3. An urgent request for our personal information (ID, credit card number) under the pretext of solving an issue.
  4. An external link that leads to a fraudulent website with the same logo, design and colors of the brand they intend to impersonate. On this landing page you will be prompted to update your details to continue. Here is where information is stolen.
  5. There is also the possibility that the email contains an attachment infected with malicious software (malware, ransomware). If you download it, it will compromise the security of the system.

It is important to be cautious and learn to recognize these phishing signals to minimize risks.

Types of phishing

There are currently over 10,000 forms of phishing (as reported by Wikipedia). These are some of the best known embodiments.

Traditional phishing

It is the most common form of email fraud. It is based on the random issuance of emails impersonating the identity of a trusted company or institution. Messages include links to fraudulent websites or infected files.

Spear phishing

While traditional phishing is a random scam, spear phishing targets a specific person, usually an influential position within the company. To earn their trust, cybercriminals conduct extensive research on the Internet, collecting personal data from social networks such as LinkedIn, where they check information such as age, location or position within the company.


In whaling, the target is important people within the company or executive positions (CEO, CFO, etc.). Scammers investigate their prey for weeks and send highly personalized emails, related to critical business issues.


Fraudulent messages are sent via text messages (SMS) or WhatsApp. For example, we received a notice from our bank reporting an unauthorized purchase with our card with a link to change the PIN and login details. If YOU do, we will have fallen into the trap.


It comes from the union of “voice” and “phishing”. In this case, the scam is done by phone call. A typical example is technical service fraud where scammers call to report a computer failure that doesn’t actually exist and convince us to install a Trojan that will steal your data.

Angler Phishing

It is a new tactic that consists of creating fake profiles on social networks with the name of prestigious institutions and companies. The goal is to steal sensitive data from other users.

How to detect Phishing attacks?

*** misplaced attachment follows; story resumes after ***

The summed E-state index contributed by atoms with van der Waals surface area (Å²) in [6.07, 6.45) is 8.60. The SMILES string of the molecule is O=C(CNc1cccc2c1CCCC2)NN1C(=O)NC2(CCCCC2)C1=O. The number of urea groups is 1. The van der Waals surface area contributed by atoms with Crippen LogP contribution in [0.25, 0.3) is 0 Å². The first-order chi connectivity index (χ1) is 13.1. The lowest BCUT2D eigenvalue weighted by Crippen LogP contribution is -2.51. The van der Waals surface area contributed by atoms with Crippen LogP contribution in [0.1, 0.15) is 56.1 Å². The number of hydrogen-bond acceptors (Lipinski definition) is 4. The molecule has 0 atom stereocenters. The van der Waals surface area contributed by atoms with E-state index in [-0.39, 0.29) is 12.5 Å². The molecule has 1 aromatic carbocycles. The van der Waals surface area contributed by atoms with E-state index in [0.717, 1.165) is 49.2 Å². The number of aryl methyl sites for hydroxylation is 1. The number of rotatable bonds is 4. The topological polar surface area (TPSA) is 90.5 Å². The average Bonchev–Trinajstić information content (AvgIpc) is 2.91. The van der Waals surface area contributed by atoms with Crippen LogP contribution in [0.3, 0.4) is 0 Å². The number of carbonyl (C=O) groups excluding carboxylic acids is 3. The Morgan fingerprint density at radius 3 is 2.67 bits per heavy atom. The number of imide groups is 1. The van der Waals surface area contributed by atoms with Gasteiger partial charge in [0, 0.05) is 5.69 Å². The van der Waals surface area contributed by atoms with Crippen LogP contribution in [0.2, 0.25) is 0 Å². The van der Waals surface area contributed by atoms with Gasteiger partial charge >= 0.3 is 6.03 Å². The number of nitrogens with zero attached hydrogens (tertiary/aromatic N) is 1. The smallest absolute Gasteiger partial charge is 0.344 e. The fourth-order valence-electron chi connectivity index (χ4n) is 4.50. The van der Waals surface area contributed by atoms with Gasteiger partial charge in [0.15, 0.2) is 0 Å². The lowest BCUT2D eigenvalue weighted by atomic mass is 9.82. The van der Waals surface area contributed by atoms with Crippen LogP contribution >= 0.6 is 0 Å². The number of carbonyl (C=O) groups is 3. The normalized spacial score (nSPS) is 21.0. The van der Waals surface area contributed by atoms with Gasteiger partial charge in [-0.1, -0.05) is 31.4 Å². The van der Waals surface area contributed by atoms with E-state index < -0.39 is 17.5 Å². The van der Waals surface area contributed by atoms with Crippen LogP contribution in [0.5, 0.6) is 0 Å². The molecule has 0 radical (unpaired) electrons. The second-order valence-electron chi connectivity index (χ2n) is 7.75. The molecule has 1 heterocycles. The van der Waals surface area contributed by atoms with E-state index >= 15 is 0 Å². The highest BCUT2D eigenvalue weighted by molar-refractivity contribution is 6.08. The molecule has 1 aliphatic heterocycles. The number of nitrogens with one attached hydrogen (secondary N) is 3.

Recognizing a phishing message is not always easy, but there are some indications that may make us suspect that the request is unusual.

  • Alarmist tone: They often convey urgency and urge the user to act immediately. Cybercriminals use emotions such as fear or curiosity and use intimidation tactics to make us act irrationally.
  • Grammatical errors: Many phishing messages contain spelling and grammatical errors as they were written by non-native speakers. Anyway, nowadays many scammers use tools like Chat GPT to correct their texts, so we must be wary even of messages without spelling mistakes.
  • Suspicious links or unsolicited attachments: Does the sender ask you to click on a link? Does it include alleged unpaid bills or fines that you can’t identify? This is most likely a cyberattack.

How to prevent a Phishing attack?

  • Do not open messages from unknown senders.
  • Do not provide your personal information through a link in an email.
  • Don’t download suspicious attachments.
  • Hover over the link and check if the url starts with https. This indicates that the site has a safe certificate.

If despite these precautions you fell into the trap and provided your data, change the passwords of the affected accounts as soon as possible and report the scam to the local police. You may also contact the Internet User Security Office of INCIBE (National Institute of Security) to investigate the fraud.

Protecting your organization from phishing

IBM assures in its report Cost of a Data Breach Report 2021 that it can take an average of 213 days for a company to warn that it was the victim of a phishing attack. During this time, cybercriminals will access all kinds of confidential information: database passwords, trade secrets, access credentials to the corporate network… That is why it is important to be prepared and work proactively to stop the threat of phishing.

Some preventive measures:

Employee Awareness